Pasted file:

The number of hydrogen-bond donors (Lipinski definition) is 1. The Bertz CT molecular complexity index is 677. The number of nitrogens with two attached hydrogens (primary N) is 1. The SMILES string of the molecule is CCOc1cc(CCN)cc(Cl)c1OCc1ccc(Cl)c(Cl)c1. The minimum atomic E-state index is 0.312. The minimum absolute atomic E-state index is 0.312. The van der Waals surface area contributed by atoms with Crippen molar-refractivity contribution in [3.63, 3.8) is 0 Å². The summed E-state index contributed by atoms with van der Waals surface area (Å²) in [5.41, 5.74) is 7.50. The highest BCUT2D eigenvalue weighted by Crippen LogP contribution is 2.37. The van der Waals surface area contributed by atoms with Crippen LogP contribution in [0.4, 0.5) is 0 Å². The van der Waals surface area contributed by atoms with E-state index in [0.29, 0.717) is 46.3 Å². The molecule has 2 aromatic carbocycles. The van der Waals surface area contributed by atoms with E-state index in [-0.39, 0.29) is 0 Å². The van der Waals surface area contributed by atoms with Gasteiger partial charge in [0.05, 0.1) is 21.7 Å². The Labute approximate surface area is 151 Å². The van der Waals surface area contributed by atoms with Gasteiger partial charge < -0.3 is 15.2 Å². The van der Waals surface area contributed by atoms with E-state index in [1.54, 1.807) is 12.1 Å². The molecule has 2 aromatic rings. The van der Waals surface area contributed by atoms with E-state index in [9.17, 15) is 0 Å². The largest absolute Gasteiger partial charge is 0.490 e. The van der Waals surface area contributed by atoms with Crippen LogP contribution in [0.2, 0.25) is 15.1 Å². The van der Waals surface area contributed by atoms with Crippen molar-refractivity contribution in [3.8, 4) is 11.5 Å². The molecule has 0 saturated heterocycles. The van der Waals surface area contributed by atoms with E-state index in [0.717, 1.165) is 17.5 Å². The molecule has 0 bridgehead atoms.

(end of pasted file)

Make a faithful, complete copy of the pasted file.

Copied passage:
The number of hydrogen-bond donors (Lipinski definition) is 1. The Bertz CT molecular complexity index is 677. The number of nitrogens with two attached hydrogens (primary N) is 1. The SMILES string of the molecule is CCOc1cc(CCN)cc(Cl)c1OCc1ccc(Cl)c(Cl)c1. The minimum atomic E-state index is 0.312. The minimum absolute atomic E-state index is 0.312. The van der Waals surface area contributed by atoms with Crippen molar-refractivity contribution in [3.63, 3.8) is 0 Å². The summed E-state index contributed by atoms with van der Waals surface area (Å²) in [5.41, 5.74) is 7.50. The highest BCUT2D eigenvalue weighted by Crippen LogP contribution is 2.37. The van der Waals surface area contributed by atoms with Crippen LogP contribution in [0.4, 0.5) is 0 Å². The van der Waals surface area contributed by atoms with E-state index in [0.29, 0.717) is 46.3 Å². The molecule has 2 aromatic carbocycles. The van der Waals surface area contributed by atoms with E-state index in [-0.39, 0.29) is 0 Å². The van der Waals surface area contributed by atoms with Gasteiger partial charge in [0.05, 0.1) is 21.7 Å². The Labute approximate surface area is 151 Å². The van der Waals surface area contributed by atoms with Gasteiger partial charge < -0.3 is 15.2 Å². The van der Waals surface area contributed by atoms with E-state index in [1.54, 1.807) is 12.1 Å². The molecule has 2 aromatic rings. The van der Waals surface area contributed by atoms with E-state index in [9.17, 15) is 0 Å². The largest absolute Gasteiger partial charge is 0.490 e. The van der Waals surface area contributed by atoms with Crippen LogP contribution in [0.2, 0.25) is 15.1 Å². The van der Waals surface area contributed by atoms with Crippen molar-refractivity contribution in [3.8, 4) is 11.5 Å². The molecule has 0 saturated heterocycles. The van der Waals surface area contributed by atoms with E-state index in [0.717, 1.165) is 17.5 Å². The molecule has 0 bridgehead atoms.